I may be reading too much into this. To be clear, if you listen to the whole conversation Morris is categorically not talking about the yield being off by hundreds of basis points. However, if the ‘spidey senses’ are tingling in a bond market OG like him, you need to sit up and take notice.
So, let’s take stock.
If the ‘soft landing’ narrative is correct, then there is (i) no anticipated downward force on wages and (ii) energy prices have very little reason to be languishing where they are now.
Back to my favorite breakdown of financial conditions. The past 10 weeks have seen some extremely volatile movements in conditions, but we remain firmly in ‘easy’ territory. And these conditions will only get easier if the Fed slows down the pace of quantitative tightening (as suggested by the Dallas Fed on Saturday).
We suggested last week that monetary policy is starting to be inextricably linked with political polling. My friendsand are very clear that Mrs. Yellen is the architect. Last year, Jim Leitner famously styled the Treasury Secretary as the ‘Games Master’ who smart investors should watch like a hawk.
The ‘tin foil’ calculus goes as follows. It has been decreed that the risk asset party is going to be extended even if easy financial conditions risk triggering a resurgence of inflation. ‘They’ are going to ‘run it hot’, and that is before considering other ‘one-off’ inflationary inputs - container rates anyone?
Inflation is the ‘number 1’ enemy of the long duration bond investor. Absolutely not a rodent’s place to put words into the mouth of Ole Chestnut, but this 🐿️ just wonders whether or not that this is the risk that has Morris musing that the long bond yield “feels too low”.
I already knew that I was not in the market to own long duration assets (of either the fixed income or equity variety). The question remains, faced with a barrage of easy monetary policy (not to mention some treasury market plumbing shenanigans), when will it be safe to be short them? I think the short answer is not yet. In the meantime, hard assets (i.e. things that hurt when you drop them on your foot) look better by the day.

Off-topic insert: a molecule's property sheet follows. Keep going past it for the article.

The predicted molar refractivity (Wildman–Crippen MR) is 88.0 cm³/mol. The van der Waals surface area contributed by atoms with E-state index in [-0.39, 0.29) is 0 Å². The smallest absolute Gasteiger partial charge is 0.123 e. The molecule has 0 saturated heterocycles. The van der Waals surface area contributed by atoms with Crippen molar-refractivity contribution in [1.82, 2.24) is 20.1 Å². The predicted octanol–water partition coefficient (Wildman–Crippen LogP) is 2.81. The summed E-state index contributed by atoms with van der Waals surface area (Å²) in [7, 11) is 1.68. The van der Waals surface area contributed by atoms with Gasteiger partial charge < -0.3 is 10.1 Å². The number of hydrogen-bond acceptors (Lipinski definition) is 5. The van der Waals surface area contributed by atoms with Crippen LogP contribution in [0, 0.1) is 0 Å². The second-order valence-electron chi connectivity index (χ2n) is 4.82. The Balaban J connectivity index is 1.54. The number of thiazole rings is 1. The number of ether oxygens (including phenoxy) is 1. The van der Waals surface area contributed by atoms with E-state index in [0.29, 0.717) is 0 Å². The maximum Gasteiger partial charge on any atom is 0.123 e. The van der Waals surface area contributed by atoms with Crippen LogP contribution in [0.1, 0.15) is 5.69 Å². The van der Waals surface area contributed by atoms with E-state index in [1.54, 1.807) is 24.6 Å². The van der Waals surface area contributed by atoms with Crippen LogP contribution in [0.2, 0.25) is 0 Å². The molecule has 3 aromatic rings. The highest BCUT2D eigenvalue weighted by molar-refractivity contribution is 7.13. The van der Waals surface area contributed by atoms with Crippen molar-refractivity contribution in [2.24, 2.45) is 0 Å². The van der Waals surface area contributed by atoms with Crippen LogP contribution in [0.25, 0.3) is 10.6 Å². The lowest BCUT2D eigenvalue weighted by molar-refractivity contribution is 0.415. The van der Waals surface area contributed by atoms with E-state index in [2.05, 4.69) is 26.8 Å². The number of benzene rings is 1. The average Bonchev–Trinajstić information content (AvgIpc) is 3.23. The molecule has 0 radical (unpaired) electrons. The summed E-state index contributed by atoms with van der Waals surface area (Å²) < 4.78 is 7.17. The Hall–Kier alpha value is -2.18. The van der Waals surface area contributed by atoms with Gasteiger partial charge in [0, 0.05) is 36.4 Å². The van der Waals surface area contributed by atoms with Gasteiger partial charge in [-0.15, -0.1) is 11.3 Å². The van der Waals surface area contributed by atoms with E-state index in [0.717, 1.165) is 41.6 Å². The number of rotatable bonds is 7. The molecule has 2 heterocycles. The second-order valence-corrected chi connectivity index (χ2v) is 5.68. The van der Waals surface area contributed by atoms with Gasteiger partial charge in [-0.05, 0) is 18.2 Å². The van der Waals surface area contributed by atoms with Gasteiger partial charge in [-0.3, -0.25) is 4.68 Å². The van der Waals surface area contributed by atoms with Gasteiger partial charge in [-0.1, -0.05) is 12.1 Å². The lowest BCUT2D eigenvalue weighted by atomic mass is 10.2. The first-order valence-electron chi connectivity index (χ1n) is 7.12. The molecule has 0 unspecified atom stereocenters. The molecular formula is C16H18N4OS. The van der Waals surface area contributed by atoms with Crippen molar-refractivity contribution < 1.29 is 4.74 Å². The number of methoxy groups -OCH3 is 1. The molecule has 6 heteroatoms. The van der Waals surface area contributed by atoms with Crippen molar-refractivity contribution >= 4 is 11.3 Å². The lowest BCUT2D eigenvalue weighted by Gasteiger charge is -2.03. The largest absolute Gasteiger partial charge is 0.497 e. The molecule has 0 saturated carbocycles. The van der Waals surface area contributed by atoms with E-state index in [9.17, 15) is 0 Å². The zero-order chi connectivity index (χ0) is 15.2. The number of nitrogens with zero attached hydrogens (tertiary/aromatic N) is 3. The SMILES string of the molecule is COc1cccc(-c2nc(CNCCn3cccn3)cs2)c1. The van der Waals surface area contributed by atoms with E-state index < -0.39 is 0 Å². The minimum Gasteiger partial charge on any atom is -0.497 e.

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A couple of final thoughts from this weekend’s road trip.
Thought #1 - A submarine in rural NSW: At about the half-way mark on the Hume Highway between Melbourne and Sydney you start passing tourist signs advertising a tourist attraction in the form of a World War II submarine installed in Holbrook, a rural New South Wales town that is 430 kilometers away from the nearest port. In the days before smart phones, the truly bizarre tale of how a ‘duck’s arse’ (shh - it’s a technical submarine term!) ended up in the middle of the bush would have probably remained a mystery.
Thought #2 - CAT 797s: My first boss in banking, the brilliant DH, was a former oil man (ex BP). He used to joke about “barge mounted docking facilities” (‘BMDFs’). We used to do a lot of work in emerging markets where there was always a cement company. Asking cement companies about BMDFs was always seen as a smart ‘inside baseball’ question. In a joke against himself (and other generalist investment bankers), BMDFs became code for that one scintilla of specialist knowledge that might give a prospective client the idea that you had some specialist knowledge of their industry.
Listening to Brandon Beylo’s excellent discussion with Chris Martenson yesterday, I acquired my new BMDF for the mining industry: The ‘CAT797’, aka those $5m, 400-ton beasts that haul coal and iron ore. I shall never use the generic term “giant dump truck” when discussing mining industry ever again!
That’s all for the front section this week. In the second section, for paid subscribers, we go through our latest Acorn and portfolio updates.